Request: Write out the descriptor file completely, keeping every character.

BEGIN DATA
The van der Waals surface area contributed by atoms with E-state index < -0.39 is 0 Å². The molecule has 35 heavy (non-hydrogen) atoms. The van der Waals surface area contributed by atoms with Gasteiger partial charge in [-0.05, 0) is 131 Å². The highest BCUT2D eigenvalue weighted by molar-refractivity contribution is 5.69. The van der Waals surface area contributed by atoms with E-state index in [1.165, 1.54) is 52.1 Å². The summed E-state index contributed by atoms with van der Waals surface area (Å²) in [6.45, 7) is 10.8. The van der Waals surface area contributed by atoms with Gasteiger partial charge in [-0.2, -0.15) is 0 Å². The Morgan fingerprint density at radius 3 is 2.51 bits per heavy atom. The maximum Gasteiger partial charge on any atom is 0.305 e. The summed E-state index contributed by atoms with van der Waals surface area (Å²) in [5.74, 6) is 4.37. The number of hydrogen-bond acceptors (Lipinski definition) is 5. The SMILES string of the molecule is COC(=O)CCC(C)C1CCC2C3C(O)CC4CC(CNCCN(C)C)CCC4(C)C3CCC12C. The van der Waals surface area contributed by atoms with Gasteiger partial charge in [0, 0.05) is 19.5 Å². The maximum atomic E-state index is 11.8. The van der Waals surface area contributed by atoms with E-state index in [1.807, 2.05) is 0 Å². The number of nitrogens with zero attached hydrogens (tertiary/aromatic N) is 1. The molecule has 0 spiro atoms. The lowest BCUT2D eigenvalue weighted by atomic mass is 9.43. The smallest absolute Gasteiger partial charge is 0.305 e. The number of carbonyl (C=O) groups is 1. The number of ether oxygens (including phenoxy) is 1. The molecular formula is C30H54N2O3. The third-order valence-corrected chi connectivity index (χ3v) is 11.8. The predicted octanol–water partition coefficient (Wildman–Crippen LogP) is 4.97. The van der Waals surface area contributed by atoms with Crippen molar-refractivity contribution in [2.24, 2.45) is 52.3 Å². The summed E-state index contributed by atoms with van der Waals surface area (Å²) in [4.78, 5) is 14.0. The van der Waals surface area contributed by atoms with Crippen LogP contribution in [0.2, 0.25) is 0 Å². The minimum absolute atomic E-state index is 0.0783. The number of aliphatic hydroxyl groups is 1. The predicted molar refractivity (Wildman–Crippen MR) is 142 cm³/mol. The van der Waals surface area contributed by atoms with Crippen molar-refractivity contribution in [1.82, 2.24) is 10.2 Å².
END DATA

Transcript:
The van der Waals surface area contributed by atoms with E-state index < -0.39 is 0 Å². The molecule has 35 heavy (non-hydrogen) atoms. The van der Waals surface area contributed by atoms with Gasteiger partial charge in [-0.05, 0) is 131 Å². The highest BCUT2D eigenvalue weighted by molar-refractivity contribution is 5.69. The van der Waals surface area contributed by atoms with E-state index in [1.165, 1.54) is 52.1 Å². The summed E-state index contributed by atoms with van der Waals surface area (Å²) in [6.45, 7) is 10.8. The van der Waals surface area contributed by atoms with Gasteiger partial charge in [-0.2, -0.15) is 0 Å². The Morgan fingerprint density at radius 3 is 2.51 bits per heavy atom. The maximum Gasteiger partial charge on any atom is 0.305 e. The summed E-state index contributed by atoms with van der Waals surface area (Å²) in [5.74, 6) is 4.37. The number of hydrogen-bond acceptors (Lipinski definition) is 5. The SMILES string of the molecule is COC(=O)CCC(C)C1CCC2C3C(O)CC4CC(CNCCN(C)C)CCC4(C)C3CCC12C. The van der Waals surface area contributed by atoms with Gasteiger partial charge in [0, 0.05) is 19.5 Å². The maximum atomic E-state index is 11.8. The van der Waals surface area contributed by atoms with E-state index in [1.807, 2.05) is 0 Å². The number of nitrogens with zero attached hydrogens (tertiary/aromatic N) is 1. The molecule has 0 spiro atoms. The lowest BCUT2D eigenvalue weighted by atomic mass is 9.43. The smallest absolute Gasteiger partial charge is 0.305 e. The number of carbonyl (C=O) groups is 1. The number of ether oxygens (including phenoxy) is 1. The molecular formula is C30H54N2O3. The third-order valence-corrected chi connectivity index (χ3v) is 11.8. The predicted octanol–water partition coefficient (Wildman–Crippen LogP) is 4.97. The van der Waals surface area contributed by atoms with Crippen molar-refractivity contribution in [2.24, 2.45) is 52.3 Å². The summed E-state index contributed by atoms with van der Waals surface area (Å²) in [4.78, 5) is 14.0. The van der Waals surface area contributed by atoms with Crippen LogP contribution in [0.2, 0.25) is 0 Å². The minimum absolute atomic E-state index is 0.0783. The number of aliphatic hydroxyl groups is 1. The predicted molar refractivity (Wildman–Crippen MR) is 142 cm³/mol. The van der Waals surface area contributed by atoms with Crippen molar-refractivity contribution in [1.82, 2.24) is 10.2 Å².